When I voted to remain as a part of the EU it was for practical rather than political reasons. As the founder of a cheesemaking business, my experience of exporting outside the EU had taught me that that leaving the single market would bring my business increased costs and countless problems with bureaucracy.
The news of the referendum result came as a shock, but I took solace in the subsequent promises of a “seamless transition”. Perhaps if we had remained in the single market, the transition really would have been seamless. I resolved to make the best of a bad situation. I had the funds and a plan to build a new fulfilment warehouse for my Cheshire Cheese Company brand. We optimistically created a multilingual version of our website for e-commerce sales and increased our marketing, securing some wholesale distribution in the EU.
The appointment of Boris Johnson in 2019 as prime minister and the subsequent landslide election at the end of that year jettisoned any chance of a sensible democratic outcome for a Brexit deal. Brexit became about tax evasion for those set to lose most from EU transparency regulations. The aim of a hard Brexit was to remove all authority and leverage the EU might retain – including the UK’s membership of the single market. The government shows no sign of acknowledging the difficulties this has caused for small business owners; in the recent budget, there was barely a mention of Brexit at all.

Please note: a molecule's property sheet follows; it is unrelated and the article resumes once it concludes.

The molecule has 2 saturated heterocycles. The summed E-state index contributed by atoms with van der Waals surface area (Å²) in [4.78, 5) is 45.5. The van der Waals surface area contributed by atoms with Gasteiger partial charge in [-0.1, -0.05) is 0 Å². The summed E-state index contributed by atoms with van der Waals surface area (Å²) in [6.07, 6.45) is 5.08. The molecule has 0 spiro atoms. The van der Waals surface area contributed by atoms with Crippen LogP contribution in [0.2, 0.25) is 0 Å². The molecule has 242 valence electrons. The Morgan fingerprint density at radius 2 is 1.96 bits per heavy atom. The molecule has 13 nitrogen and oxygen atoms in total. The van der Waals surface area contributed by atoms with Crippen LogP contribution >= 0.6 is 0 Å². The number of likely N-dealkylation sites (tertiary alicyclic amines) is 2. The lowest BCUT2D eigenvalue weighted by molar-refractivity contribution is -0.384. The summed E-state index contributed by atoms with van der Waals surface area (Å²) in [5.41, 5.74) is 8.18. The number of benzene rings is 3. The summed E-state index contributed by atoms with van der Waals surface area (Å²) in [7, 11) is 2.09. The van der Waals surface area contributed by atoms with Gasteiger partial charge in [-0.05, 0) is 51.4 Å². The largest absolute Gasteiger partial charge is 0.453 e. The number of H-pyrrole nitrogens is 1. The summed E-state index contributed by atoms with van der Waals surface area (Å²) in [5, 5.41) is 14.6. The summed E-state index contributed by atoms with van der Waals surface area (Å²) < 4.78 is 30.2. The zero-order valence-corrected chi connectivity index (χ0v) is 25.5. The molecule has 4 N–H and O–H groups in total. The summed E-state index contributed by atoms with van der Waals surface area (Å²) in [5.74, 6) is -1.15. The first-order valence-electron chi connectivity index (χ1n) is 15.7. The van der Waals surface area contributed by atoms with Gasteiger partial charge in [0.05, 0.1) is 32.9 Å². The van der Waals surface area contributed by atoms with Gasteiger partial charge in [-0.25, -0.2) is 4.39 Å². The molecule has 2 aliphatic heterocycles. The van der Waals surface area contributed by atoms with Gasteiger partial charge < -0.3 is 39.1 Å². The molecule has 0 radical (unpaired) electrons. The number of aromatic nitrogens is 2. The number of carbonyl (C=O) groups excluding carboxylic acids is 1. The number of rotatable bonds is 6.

The disastrous turning point for meat and dairy producers came in October 2020, when Johnson used the whip and his majority to force an amendment to the agriculture bill. Food standards protections put into the agriculture bill by the House of Lords were voted down. Johnson needed to be able to reduce food standards to accommodate an expected US trade deal with a second-term Donald Trump. Until this point, there was an expectation that the UK would align its food standards with the EU and provide the UK’s producers with the smooth…